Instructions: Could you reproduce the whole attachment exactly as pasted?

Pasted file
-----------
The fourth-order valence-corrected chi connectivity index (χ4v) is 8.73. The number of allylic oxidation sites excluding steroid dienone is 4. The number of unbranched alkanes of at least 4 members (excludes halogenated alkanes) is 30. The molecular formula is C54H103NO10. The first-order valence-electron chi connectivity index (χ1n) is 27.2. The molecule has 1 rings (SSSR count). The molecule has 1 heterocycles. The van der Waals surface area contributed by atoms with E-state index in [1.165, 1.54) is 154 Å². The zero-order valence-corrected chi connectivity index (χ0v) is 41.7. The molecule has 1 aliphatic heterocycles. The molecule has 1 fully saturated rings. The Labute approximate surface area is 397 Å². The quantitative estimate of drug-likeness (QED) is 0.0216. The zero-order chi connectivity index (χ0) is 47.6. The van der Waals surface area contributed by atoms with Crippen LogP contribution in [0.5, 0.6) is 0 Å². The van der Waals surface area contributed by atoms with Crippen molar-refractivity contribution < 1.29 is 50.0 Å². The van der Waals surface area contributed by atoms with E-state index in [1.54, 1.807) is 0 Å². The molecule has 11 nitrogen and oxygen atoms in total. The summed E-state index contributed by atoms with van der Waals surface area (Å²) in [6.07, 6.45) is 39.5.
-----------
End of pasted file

The fourth-order valence-corrected chi connectivity index (χ4v) is 8.73. The number of allylic oxidation sites excluding steroid dienone is 4. The number of unbranched alkanes of at least 4 members (excludes halogenated alkanes) is 30. The molecular formula is C54H103NO10. The first-order valence-electron chi connectivity index (χ1n) is 27.2. The molecule has 1 rings (SSSR count). The molecule has 1 heterocycles. The van der Waals surface area contributed by atoms with E-state index in [1.165, 1.54) is 154 Å². The zero-order valence-corrected chi connectivity index (χ0v) is 41.7. The molecule has 1 aliphatic heterocycles. The molecule has 1 fully saturated rings. The Labute approximate surface area is 397 Å². The quantitative estimate of drug-likeness (QED) is 0.0216. The zero-order chi connectivity index (χ0) is 47.6. The van der Waals surface area contributed by atoms with Crippen LogP contribution in [0.5, 0.6) is 0 Å². The van der Waals surface area contributed by atoms with Crippen molar-refractivity contribution < 1.29 is 50.0 Å². The van der Waals surface area contributed by atoms with E-state index in [1.54, 1.807) is 0 Å². The molecule has 11 nitrogen and oxygen atoms in total. The summed E-state index contributed by atoms with van der Waals surface area (Å²) in [6.07, 6.45) is 39.5.